Or, more to the point . . . Just because it’s pretty doesn’t mean it’s nice.
by Joyce Hylton, Extension Master Gardener
Photos © Joyce Hylton
A few years ago, several lovely white flowers appeared in multiple places in my lawn. Closer inspection revealed it was the flower of Ornithogalum umbellatum, the Star-of-Bethlehem (SoB). Alas, my next-door neighbor had planted some several years ago in the space between our houses. Over the next few days (with my neighbor’s permission) I spent hours digging out bulbs, filling a 3-gallon pail which I then dumped in the trash (NEVER compost it). I have done this over several years but other than getting some exercise and enjoying the fresh air, I’m not certain that my efforts have made much difference.
According to one website, O. umbellatum sounds perfect! It can be grown in full sunlight to part shade. Not only that, “… it also tolerates summer drought, requiring moisture only during growing season. It is great for use in beds, borders, as ground covers, in rock gardens, and in woodland gardens.” The bulbs are easily available for purchase. In fact, a local grocery store sold a cultivar that had lovely orange/flame-colored flowers. However, please remember that just because it’s pretty doesn’t mean it’s nice.
Unfortunately, SoBs naturalize easily and are becoming a real NUISANCE. They reproduce by seed and bulblets with most of the reproduction by the latter. However, whether via seed, transplanting, or moving dirt from one site to another, this weed/flower is gradually expanding its territory. Beyond its nuisance appearance in your lawn or garden, agriculturally, it is a significant emerging weed problem.
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O. umbellatum contains cardiotoxins and glycosides that are toxic to humans and horses and other livestock. It appears on all lists of plants poisonous to livestock. The entire plant contains these toxins, but the bulbs and flowers contain the highest concentrations. The plant (including bulbs) is poisonous if ingested.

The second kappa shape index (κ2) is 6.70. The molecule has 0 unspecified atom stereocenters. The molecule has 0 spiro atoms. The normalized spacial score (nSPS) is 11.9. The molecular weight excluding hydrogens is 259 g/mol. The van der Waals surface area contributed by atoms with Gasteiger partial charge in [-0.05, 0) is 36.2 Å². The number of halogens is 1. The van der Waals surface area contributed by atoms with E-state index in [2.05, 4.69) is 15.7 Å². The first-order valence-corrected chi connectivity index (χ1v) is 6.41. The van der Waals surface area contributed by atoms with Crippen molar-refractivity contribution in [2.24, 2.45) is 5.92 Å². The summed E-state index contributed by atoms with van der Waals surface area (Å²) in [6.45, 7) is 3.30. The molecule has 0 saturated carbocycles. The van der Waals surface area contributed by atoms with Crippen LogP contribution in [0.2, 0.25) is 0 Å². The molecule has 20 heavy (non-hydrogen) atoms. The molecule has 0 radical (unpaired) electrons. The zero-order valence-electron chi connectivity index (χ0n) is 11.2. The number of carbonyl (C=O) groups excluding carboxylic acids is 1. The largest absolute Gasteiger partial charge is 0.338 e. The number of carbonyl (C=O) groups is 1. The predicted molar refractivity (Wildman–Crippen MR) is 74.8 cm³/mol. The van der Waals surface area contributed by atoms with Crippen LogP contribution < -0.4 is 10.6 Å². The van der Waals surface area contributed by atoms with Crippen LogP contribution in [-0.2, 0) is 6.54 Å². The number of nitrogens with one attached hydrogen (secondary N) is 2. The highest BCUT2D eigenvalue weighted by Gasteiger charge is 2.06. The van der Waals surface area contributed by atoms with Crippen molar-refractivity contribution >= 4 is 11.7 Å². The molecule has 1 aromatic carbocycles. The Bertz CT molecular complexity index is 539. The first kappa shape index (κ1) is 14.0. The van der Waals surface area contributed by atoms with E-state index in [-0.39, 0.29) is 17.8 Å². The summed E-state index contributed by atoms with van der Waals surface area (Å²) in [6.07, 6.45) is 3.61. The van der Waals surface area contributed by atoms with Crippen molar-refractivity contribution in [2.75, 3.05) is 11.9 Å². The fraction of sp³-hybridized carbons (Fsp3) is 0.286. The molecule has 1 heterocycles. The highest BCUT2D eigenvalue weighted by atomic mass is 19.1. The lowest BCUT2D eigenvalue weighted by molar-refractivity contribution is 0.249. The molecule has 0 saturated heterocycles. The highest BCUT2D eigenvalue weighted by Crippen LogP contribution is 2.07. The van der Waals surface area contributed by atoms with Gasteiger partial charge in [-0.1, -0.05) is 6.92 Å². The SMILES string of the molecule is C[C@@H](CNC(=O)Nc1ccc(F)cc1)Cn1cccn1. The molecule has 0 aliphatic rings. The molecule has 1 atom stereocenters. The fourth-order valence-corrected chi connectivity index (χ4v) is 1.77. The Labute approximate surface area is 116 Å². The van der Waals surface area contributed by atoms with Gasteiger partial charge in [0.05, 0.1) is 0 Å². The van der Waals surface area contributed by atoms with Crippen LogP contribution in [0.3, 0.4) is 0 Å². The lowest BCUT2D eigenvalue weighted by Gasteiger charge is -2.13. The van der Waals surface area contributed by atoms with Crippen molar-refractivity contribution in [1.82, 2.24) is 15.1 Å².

Sadly, SoBs are not easily eliminated, much less controlled. These tenacious plants resist most herbicides. Table 5.9 from Virginia Tech’s Pest Management Guide lists 5 common chemical combinations found in most commercially available herbicides. It then lists many broadleaf weeds as well as the effectiveness of each product on control of the weeds. You will note that none of these work for SoB. One agricultural site acknowledged that while several herbicides provided good “burndown” impact on SoB, only Gramoxone Max (a big gun for use by professionals) resulted in a reduced population the following spring. Research studies at Purdue University found that paraquat provided 70 to 78% control, and the active ingredient of Gramoxone Max is paraquat; however, even it will not eliminate this weed.
Please discourage the use of SoBs – there are much better and safer choices for our gardens.
- Ornithogalum umbellatum. North Carolina State Extension. North Carolina State University.
- Star-of-Bethlehem (Ornithogalum umbellatum L.). 2014. Southern Illinois University Weed Research Annual Reports.
- Witt, William, W. 2013. Weed of the Month: Star-of-Bethlehem. College of Agriculture, Food And Environment. University of Kentucky.